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What is a “Hybrid Bond” Investment

What is a “Hybrid Bond” Investment

| May 29, 2018

These days when I see a fixed 3% mortgage, I want to tell people never to pay it off, but that's the black and white in me.  Finance people tend to see things more as probabilities and miss the emotional parts.  However, there certainly is something to be said for not having a mortgage. 

After brainstorming sessions with clients, I've often recommended what I call a “hybrid bond” which isn't really a bond at all.  (Disclaimer: I don’t know if I read about this at some point, or made up the concept.)

If your  financial situation is in good shape, you will usually have an emergency fund, and some  money in safe investments to carry you through the inevitable down periods.  Sometimes, taking a portion of those funds to pay off the mortgage might make sense, and give you a sense of relief, as well. 

For example, these days I see our very safe bond investments yield maybe 2% or 3%.  If we instead put some of the funds toward paying off your mortgage, the interest payment not due will be a guaranteed savings you will never have to pay again.  So, if your mortgage is 4% or 5%, it’s even more compelling. 

Now bond yields are going up, and we're assuming there's going to be many more rate hikes in the future. But if you do want to take a portion of your safe money and put it towards guaranteed debt retirement, that might be something to think about and discuss. 

This can present the "hybrid bond" opportunity where we may allow the overall risk of the portfolio to drift higher as we have removed a future obligation and eliminated a guaranteed interest payment from your budget.  So, in theory, you may be able to take a small amount of risk and use it to rebuild your safety allocation. 

Ultimately, as you close in on retirement, you'll probably want to start thinking about how many years worth of safety you want in the portfolio.  This means how many years worth of investments you want in things that won't be going down in a bad stock market.  This could include bonds, alternatives, cash CDs, money markets, etc.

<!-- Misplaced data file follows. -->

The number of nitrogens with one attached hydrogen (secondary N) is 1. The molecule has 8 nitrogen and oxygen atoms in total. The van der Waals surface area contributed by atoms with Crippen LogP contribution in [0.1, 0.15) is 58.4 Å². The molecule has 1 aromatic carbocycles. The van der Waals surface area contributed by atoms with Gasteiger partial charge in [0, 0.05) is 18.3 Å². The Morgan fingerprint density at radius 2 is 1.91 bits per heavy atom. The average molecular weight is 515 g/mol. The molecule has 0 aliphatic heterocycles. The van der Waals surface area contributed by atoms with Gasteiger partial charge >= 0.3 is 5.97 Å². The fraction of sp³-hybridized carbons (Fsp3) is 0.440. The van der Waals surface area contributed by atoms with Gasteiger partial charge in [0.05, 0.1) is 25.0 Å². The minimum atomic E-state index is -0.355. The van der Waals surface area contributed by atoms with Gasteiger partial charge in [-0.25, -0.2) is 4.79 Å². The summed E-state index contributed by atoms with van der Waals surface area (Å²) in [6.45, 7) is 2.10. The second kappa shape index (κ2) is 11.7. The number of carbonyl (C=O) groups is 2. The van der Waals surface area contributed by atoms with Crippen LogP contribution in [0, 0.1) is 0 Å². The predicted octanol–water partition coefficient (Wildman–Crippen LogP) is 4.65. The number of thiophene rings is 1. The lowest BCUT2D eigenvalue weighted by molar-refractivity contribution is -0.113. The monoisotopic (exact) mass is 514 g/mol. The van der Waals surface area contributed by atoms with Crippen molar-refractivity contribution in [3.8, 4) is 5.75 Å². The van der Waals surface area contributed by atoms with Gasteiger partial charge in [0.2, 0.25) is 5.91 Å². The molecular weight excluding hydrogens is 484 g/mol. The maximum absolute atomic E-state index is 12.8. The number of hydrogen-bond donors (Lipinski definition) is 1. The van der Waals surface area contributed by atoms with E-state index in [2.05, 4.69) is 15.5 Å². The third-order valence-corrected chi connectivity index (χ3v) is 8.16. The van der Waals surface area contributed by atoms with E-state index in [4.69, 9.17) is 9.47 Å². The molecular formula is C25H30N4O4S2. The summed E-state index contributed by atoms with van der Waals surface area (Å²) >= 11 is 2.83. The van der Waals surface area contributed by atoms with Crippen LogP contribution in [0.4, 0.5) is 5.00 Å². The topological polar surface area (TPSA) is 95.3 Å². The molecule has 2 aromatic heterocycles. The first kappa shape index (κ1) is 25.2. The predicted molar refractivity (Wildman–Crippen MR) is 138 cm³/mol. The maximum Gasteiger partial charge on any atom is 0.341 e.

Generally, clients seem to like a minimum of five years, which I think is quite aggressive, to up to maybe 20 years of safety.  The last stock market crash in 2008 was back to even in about five years, so if you were able to live on your safe money for five years, and not sell stock, you were good to go.  It was still unpleasant or terrible frankly, but highly “normal” and survivable.  If you have to sell when the stocks are down, they don't have a chance to recover, and you lock in those losses forever. 

Previous to the crash of ’08, the last one was around the year 2000, and that was back to even in about seven years.  Now, with this bull market being around nine years old, we're probably overdue for a correction of 20% or more, but that's okay.  The assumption is that the market will eventually come back to even, which will take some time.  So, if you have a buffer of safe money, that can help you ride that out. 

The important discipline comes in not selling when things look ugly, which we can talk about another day.  If you look back at the statistics, when the stock market has been down 15% , it's made sense to hold on. 

Market timing does not work consistently.  You might have a brother-in-law that claims to get lucky now and then, but if you look at the actual profit and loss, the true situation is likely much more dire. 

If you or a loved one have a mortgage and would like to discuss this “hybrid bond” concept let us know. 

We can also help you understand what your hypothetical net worth might be if you had to replace your guaranteed income from social security and pension funds.  That's also an interesting asset allocation exercise.  When we have guaranteed income coming in, we can sometimes factor it into your risk budget to make it as appropriate for you as possible.


Thanks for taking a look!


Tom Gartner, MSAPM, CFP®


This article represents opinions of the authors and not those of their firm and are subject to change from time to time, and do not constitute a recommendation to purchase and sale any security nor to engage in any particular investment or legal strategy. The information contained here has been obtained from sources believed to be reliable but cannot be guaranteed for accuracy.